Is Zinc Magnetic?

The easiest way to test if zinc is magnetic is to melt a penny and test the zinc with a magnet. Before everyone starts sending emails about the legality of melting pennies, note that the US Mint says it's okay for

"exceptions include the treatment of minor quantities of these coins for educational, amusement, novelty, jewelry and similar purposes."

So that's me – just one or two pennies for answering the educational question "Is Zinc Magnetic?"

You have to get the right pennies. Pennies from 1982 and after are made of zinc with a thin copper coating. Copper itself isn't magnetic so we could just see if newer pennies are attracted to a magnet. But I want to melt some pennies and see what the zinc looks like. Note that pennies before 1982 are all copper.

Melting a Penny to Get the Zinc Inside

Pouring Zinc from the Penny

What is interesting is that even though zinc isn't magnetic is can interact with magnetic fields. If you move a strong magnetic you can actually cause small currents of electricity to flow in the zinc. These small currents have a magnetic field opposite the moving magnetic. As a result they push away and the zinc can move. But, it's not the zinc that’s magnetic - it's the small electrical field exhibiting magnetism.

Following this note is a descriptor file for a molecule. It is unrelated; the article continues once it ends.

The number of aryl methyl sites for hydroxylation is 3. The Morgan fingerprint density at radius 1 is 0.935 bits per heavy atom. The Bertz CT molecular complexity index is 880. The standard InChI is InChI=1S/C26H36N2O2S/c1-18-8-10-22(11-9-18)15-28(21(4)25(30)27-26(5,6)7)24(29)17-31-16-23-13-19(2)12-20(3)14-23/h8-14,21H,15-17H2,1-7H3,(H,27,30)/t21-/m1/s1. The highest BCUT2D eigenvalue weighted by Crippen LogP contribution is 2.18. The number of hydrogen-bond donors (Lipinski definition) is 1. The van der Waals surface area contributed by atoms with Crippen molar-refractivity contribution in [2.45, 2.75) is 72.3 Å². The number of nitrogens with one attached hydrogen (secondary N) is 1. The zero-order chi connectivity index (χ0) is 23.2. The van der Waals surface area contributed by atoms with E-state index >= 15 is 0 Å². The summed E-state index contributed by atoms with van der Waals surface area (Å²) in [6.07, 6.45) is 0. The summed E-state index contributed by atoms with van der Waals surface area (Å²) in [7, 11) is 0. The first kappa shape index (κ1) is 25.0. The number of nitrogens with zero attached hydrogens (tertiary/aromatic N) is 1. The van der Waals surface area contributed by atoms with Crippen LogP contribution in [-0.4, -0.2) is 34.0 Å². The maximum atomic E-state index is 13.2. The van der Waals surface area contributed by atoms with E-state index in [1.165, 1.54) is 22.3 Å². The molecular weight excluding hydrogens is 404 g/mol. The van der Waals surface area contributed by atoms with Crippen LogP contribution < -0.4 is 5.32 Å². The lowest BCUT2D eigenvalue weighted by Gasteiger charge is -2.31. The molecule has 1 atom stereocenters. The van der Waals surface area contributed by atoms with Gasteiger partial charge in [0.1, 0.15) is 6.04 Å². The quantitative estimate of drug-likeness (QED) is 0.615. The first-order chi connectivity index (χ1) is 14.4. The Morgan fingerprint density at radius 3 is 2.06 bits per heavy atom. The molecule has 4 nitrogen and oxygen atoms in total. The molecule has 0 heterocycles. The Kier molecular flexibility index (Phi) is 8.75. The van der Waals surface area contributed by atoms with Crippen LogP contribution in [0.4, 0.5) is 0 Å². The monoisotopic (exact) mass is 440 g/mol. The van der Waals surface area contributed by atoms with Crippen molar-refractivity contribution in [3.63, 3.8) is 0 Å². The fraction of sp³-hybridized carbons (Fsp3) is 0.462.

So ... Is Zinc Magnetic?

You can see that clearly with other metals. In the video below the Aluminum tube causes a magnet to almost float down the tube.

I should note that zinc is not magnetic unless you put it in a very strong magnetic field and then it will be slightly magnetic until you remove the field. But for practical purposes zinc is not magnetic.

What about magnets in outer space?